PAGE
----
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The Lowest Common Denominator

from The Reeducation of a Turd Peddler
by John Henry Peabody

“That's idiot compassion," Janet implored.
"The more you go along with an idiot the
more you become as idiot yourself."
— from The Reeducation
of a Turd Peddler

WELL, THE JURY IS no longer out.After a year of legal wrangling, the City of El Fornio has decided that it will be against the law for any person to wear open-toed shoes, sandals, heels or boots—any footwear presenting any fool appendage—on Juan De Anza Street, also known as Main Street El Fornio.
  Why, you ask, has our great, little town decided to play to the lowest common denominator?
  I’ll tell you.
  Last summer a boy from up from Lompoc on his vacation, name of Anthony Firestone, was walking with his family downtown, along the main drag, and in an awkward flip flop hitch—no doubt dragged down by, we discover late in the trial, a McDonald’s supersized coke, fries and Quarter Pounder—stubbed his post-prandial toe.
  Who hasn’t? I remember big toes, bloody and split open ugly—they were a right of passage. I remember Janet walloping her left big toe in the parking lot at the beach. We were, like, thirteen or fourteen. She had great feet and took a hit.   “Medic!” I yelled.
  Unfortunately, in little Tony’s case, the toe became infected and after three visits to the doctor, two doses of antibiotics and three afternoons where he didn’t wash the injured digit, continuing to wear flip flops back down on the streets of Lompoc, little Tone Tony lost the member—which means they cut off his toe (out of respect to his privacy, we never did learn, during the trial, which big toe it was).
I have to say that I’m a bit pissed off about it all. Just because some fat boy stubbed his toe, couldn’t take care of it and got it amputated, we should all be told   that we can’t wear open-toed shoes on Main Street.
  Whatever happened to common sense?
  The lowest common denominator trumps everything these days. This town, in the words of a friend, has become “anhedonic.” Like a lot of spots up and down the coast, they don’t’ want you to have good time. At least, not in the way you used to.
  People could come here because it was a good place to come to. It was a great town—is! But they spend so much time protecting what’s great about it, youcan’t get into it anymore.
  Tony Firestone stubs his toe on Main. Then the next you know, some idiot ex-con gets too drunk in the park and knocks somebody’s block off. All of a sudden, we’re all idiotic ex-cons who get drunk and knock somebody’s block off.   Everytime I have a beer I could knock somebody’s block off, right?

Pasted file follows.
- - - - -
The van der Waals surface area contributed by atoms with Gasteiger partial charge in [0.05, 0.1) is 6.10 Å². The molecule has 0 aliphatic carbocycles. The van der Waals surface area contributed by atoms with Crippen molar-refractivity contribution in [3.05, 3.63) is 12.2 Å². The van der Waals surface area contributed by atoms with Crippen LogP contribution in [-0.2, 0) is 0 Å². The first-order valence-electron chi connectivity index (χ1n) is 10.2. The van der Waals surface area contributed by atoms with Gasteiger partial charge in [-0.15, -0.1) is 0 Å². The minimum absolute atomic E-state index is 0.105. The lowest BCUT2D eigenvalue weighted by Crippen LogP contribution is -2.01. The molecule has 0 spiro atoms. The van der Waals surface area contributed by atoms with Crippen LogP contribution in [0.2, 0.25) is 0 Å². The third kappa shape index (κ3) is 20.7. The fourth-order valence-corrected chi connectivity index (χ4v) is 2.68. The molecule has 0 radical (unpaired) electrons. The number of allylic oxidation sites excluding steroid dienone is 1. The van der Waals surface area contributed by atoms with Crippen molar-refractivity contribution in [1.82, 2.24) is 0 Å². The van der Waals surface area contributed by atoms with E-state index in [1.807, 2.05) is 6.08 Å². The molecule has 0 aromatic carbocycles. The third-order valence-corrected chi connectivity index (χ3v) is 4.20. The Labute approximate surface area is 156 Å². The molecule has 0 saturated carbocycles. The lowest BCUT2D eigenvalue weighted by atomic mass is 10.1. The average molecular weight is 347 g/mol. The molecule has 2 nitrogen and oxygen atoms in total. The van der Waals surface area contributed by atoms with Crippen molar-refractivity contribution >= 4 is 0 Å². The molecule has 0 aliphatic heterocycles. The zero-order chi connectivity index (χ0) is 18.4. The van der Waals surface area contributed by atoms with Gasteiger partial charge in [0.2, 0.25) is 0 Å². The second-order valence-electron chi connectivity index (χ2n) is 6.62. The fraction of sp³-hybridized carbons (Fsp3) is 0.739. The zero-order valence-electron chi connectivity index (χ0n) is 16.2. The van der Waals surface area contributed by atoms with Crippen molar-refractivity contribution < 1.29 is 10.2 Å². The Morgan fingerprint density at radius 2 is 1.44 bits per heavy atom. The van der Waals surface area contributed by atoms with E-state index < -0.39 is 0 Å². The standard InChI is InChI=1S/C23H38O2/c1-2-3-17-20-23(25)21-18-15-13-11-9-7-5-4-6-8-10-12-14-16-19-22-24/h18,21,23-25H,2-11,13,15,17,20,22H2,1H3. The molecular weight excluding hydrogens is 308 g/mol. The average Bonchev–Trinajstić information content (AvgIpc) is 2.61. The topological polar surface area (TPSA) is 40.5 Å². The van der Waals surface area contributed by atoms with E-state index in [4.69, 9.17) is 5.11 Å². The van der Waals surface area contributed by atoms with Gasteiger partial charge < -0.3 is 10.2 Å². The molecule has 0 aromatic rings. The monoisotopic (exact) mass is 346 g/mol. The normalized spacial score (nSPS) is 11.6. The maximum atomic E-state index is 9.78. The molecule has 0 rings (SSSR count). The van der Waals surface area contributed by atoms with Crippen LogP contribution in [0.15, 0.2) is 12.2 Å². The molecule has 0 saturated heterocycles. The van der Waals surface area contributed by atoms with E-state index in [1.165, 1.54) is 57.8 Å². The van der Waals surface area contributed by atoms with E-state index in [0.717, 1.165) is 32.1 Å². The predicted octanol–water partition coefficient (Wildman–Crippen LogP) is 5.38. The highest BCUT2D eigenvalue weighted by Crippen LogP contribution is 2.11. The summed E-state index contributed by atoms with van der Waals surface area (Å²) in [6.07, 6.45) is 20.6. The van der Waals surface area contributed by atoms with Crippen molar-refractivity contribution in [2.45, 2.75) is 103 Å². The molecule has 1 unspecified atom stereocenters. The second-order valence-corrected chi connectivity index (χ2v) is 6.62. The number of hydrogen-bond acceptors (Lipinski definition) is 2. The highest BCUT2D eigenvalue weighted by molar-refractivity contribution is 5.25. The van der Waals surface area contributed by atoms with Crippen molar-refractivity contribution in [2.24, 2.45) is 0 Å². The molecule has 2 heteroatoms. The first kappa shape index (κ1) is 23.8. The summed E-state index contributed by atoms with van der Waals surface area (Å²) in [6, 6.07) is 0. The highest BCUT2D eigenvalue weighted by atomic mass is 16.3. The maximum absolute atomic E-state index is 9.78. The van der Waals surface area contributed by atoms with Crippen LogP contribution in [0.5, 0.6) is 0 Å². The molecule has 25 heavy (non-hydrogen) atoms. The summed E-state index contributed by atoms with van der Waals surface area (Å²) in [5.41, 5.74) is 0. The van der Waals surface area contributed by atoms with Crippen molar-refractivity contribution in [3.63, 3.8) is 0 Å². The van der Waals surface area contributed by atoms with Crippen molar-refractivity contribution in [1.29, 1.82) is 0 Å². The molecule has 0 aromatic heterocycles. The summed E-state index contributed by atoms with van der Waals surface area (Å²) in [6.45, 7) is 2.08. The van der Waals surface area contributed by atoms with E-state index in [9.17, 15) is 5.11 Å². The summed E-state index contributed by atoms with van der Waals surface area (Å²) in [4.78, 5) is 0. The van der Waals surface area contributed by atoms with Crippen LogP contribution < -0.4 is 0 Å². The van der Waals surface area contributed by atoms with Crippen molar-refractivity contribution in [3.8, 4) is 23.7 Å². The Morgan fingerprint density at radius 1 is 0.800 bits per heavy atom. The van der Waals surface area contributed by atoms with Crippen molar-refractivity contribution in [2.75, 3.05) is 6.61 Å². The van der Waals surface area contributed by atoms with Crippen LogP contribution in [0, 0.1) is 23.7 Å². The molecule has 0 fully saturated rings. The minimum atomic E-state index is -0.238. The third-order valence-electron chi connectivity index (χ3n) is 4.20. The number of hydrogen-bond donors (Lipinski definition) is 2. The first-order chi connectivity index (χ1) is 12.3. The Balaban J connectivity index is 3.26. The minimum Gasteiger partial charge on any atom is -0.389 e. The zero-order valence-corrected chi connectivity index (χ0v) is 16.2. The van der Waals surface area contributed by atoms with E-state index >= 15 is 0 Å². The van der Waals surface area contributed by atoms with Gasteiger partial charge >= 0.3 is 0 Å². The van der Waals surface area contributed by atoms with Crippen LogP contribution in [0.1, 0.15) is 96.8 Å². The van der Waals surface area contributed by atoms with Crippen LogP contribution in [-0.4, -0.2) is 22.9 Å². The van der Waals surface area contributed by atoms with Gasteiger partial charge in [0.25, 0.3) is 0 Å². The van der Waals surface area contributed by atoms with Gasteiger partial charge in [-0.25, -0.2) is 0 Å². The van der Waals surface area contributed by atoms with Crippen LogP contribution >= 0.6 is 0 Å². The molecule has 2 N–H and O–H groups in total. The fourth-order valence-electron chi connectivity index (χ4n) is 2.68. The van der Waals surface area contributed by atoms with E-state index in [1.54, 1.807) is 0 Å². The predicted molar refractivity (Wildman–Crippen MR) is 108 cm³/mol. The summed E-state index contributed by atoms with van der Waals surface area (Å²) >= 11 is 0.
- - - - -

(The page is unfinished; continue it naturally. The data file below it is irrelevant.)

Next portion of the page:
Last year I pushed a plywood float for three hours up Main Street during the Solstice parade and ended up getting put in a cage with a bunch of other exhilarated volunteers who just wanted one, maybe two, cold ones. Instead, we got our IDs looked over and bright colored bands wrapped around our wrists as guards watched us from the perimeter.
  This is the kind of thing that makes us the laughing stock of the Western world.
I remember when you could sleep on the beach, camp in a canyon or dive off the pier. We’re all treated like idiots nowadays who can’t take care of ourselves. They spend months setting up events so that you might have a good time, but at the end you can’t really have one. Rather, you end up helping the police and city council support their vision of an orderly society. No creature likes being scolded, shining citizen, brazen criminal or loyal pet
  In protest, I vow that some time this week, I will shoot a rabbit out back of the historical society parking lot (there’s a lot of them), put on my flip flops—which I wear, like, twice a year—walk down Main Street, then, eventually, jump off the pier and swim back to shore. None of it is immoral, but all of it seems to be illegal these days.
  Am I becoming nostalgic?

POSTSCRIPT: Today I was downtown and saw that in some of the local shops Little Tony’s Toe Key Rings™ were for sale. Yeah. Someone had made up plastic toes hooked to key rings, designed and executed the packaging, and now you can buy them up and down Main Street. Once I figure out who’s behind this, I’m getting a case for the historical society. Dolores will likely protest, but I feel like I’m about to have my confidence in this town restored.


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